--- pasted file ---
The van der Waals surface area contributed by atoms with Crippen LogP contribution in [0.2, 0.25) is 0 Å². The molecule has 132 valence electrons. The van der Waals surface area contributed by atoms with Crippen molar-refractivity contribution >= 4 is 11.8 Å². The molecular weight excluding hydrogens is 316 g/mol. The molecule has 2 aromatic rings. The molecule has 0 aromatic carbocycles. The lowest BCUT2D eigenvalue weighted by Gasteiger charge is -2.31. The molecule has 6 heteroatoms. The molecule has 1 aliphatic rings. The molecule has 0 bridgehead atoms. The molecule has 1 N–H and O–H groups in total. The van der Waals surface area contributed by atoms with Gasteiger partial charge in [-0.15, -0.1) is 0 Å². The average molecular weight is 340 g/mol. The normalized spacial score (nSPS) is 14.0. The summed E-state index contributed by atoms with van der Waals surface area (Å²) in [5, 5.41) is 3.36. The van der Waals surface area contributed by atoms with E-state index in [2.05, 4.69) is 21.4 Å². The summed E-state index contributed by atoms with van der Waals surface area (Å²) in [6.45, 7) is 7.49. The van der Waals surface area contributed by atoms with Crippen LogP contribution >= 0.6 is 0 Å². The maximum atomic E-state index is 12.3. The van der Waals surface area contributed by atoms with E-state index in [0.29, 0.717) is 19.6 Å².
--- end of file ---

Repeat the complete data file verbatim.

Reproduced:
The van der Waals surface area contributed by atoms with Crippen LogP contribution in [0.2, 0.25) is 0 Å². The molecule has 132 valence electrons. The van der Waals surface area contributed by atoms with Crippen molar-refractivity contribution >= 4 is 11.8 Å². The molecular weight excluding hydrogens is 316 g/mol. The molecule has 2 aromatic rings. The molecule has 0 aromatic carbocycles. The lowest BCUT2D eigenvalue weighted by Gasteiger charge is -2.31. The molecule has 6 heteroatoms. The molecule has 1 aliphatic rings. The molecule has 0 bridgehead atoms. The molecule has 1 N–H and O–H groups in total. The van der Waals surface area contributed by atoms with Gasteiger partial charge in [-0.15, -0.1) is 0 Å². The average molecular weight is 340 g/mol. The normalized spacial score (nSPS) is 14.0. The summed E-state index contributed by atoms with van der Waals surface area (Å²) in [5, 5.41) is 3.36. The van der Waals surface area contributed by atoms with E-state index in [2.05, 4.69) is 21.4 Å². The summed E-state index contributed by atoms with van der Waals surface area (Å²) in [6.45, 7) is 7.49. The van der Waals surface area contributed by atoms with Crippen LogP contribution >= 0.6 is 0 Å². The maximum atomic E-state index is 12.3. The van der Waals surface area contributed by atoms with E-state index in [0.29, 0.717) is 19.6 Å².